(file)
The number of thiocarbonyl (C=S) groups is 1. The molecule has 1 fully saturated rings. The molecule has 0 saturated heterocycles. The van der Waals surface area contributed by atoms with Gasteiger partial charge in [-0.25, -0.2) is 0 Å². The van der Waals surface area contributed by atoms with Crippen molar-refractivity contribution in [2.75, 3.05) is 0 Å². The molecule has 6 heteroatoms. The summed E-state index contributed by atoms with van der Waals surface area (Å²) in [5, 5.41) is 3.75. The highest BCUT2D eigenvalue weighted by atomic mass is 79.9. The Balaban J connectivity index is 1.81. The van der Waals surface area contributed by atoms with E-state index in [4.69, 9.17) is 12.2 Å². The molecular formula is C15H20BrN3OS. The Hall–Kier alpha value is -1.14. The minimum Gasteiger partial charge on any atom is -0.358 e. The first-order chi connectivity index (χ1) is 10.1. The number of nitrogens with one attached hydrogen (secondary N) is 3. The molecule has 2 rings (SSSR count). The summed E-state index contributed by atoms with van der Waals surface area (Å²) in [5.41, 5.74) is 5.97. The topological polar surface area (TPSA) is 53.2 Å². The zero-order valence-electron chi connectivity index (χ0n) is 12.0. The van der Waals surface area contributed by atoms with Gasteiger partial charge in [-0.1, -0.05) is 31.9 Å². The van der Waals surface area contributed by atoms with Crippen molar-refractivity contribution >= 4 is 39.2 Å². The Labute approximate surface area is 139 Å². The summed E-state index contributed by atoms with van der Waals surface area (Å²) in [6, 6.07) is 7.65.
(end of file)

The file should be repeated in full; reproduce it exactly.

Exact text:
The number of thiocarbonyl (C=S) groups is 1. The molecule has 1 fully saturated rings. The molecule has 0 saturated heterocycles. The van der Waals surface area contributed by atoms with Gasteiger partial charge in [-0.25, -0.2) is 0 Å². The van der Waals surface area contributed by atoms with Crippen molar-refractivity contribution in [2.75, 3.05) is 0 Å². The molecule has 6 heteroatoms. The summed E-state index contributed by atoms with van der Waals surface area (Å²) in [5, 5.41) is 3.75. The highest BCUT2D eigenvalue weighted by atomic mass is 79.9. The Balaban J connectivity index is 1.81. The van der Waals surface area contributed by atoms with E-state index in [4.69, 9.17) is 12.2 Å². The molecular formula is C15H20BrN3OS. The Hall–Kier alpha value is -1.14. The minimum Gasteiger partial charge on any atom is -0.358 e. The first-order chi connectivity index (χ1) is 10.1. The number of nitrogens with one attached hydrogen (secondary N) is 3. The molecule has 2 rings (SSSR count). The summed E-state index contributed by atoms with van der Waals surface area (Å²) in [5.41, 5.74) is 5.97. The topological polar surface area (TPSA) is 53.2 Å². The zero-order valence-electron chi connectivity index (χ0n) is 12.0. The van der Waals surface area contributed by atoms with Gasteiger partial charge in [-0.1, -0.05) is 31.9 Å². The van der Waals surface area contributed by atoms with Crippen molar-refractivity contribution >= 4 is 39.2 Å². The Labute approximate surface area is 139 Å². The summed E-state index contributed by atoms with van der Waals surface area (Å²) in [6, 6.07) is 7.65.